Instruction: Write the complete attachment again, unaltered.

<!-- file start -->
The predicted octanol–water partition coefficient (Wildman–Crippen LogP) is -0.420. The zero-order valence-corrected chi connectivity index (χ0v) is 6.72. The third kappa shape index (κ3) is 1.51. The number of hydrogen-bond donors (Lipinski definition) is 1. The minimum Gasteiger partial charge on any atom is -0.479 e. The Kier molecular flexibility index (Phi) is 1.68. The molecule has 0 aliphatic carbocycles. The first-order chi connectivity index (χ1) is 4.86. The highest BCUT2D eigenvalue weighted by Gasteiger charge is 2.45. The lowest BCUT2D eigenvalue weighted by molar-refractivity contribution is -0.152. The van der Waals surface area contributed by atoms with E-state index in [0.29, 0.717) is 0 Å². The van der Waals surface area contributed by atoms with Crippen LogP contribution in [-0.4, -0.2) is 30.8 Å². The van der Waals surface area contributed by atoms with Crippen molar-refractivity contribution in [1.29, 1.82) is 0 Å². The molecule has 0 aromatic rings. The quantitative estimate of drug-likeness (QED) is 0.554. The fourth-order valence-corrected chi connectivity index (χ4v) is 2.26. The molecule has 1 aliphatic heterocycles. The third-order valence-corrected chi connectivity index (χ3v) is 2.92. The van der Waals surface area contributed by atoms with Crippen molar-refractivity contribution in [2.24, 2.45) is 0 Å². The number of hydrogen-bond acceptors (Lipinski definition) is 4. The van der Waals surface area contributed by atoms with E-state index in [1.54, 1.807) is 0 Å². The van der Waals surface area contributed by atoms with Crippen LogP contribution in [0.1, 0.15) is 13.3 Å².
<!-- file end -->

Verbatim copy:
The predicted octanol–water partition coefficient (Wildman–Crippen LogP) is -0.420. The zero-order valence-corrected chi connectivity index (χ0v) is 6.72. The third kappa shape index (κ3) is 1.51. The number of hydrogen-bond donors (Lipinski definition) is 1. The minimum Gasteiger partial charge on any atom is -0.479 e. The Kier molecular flexibility index (Phi) is 1.68. The molecule has 0 aliphatic carbocycles. The first-order chi connectivity index (χ1) is 4.86. The highest BCUT2D eigenvalue weighted by Gasteiger charge is 2.45. The lowest BCUT2D eigenvalue weighted by molar-refractivity contribution is -0.152. The van der Waals surface area contributed by atoms with E-state index in [0.29, 0.717) is 0 Å². The van der Waals surface area contributed by atoms with Crippen LogP contribution in [-0.4, -0.2) is 30.8 Å². The van der Waals surface area contributed by atoms with Crippen molar-refractivity contribution in [1.29, 1.82) is 0 Å². The molecule has 0 aromatic rings. The quantitative estimate of drug-likeness (QED) is 0.554. The fourth-order valence-corrected chi connectivity index (χ4v) is 2.26. The molecule has 1 aliphatic heterocycles. The third-order valence-corrected chi connectivity index (χ3v) is 2.92. The van der Waals surface area contributed by atoms with Crippen molar-refractivity contribution in [2.24, 2.45) is 0 Å². The number of hydrogen-bond acceptors (Lipinski definition) is 4. The van der Waals surface area contributed by atoms with E-state index in [1.54, 1.807) is 0 Å². The van der Waals surface area contributed by atoms with Crippen LogP contribution in [0.1, 0.15) is 13.3 Å².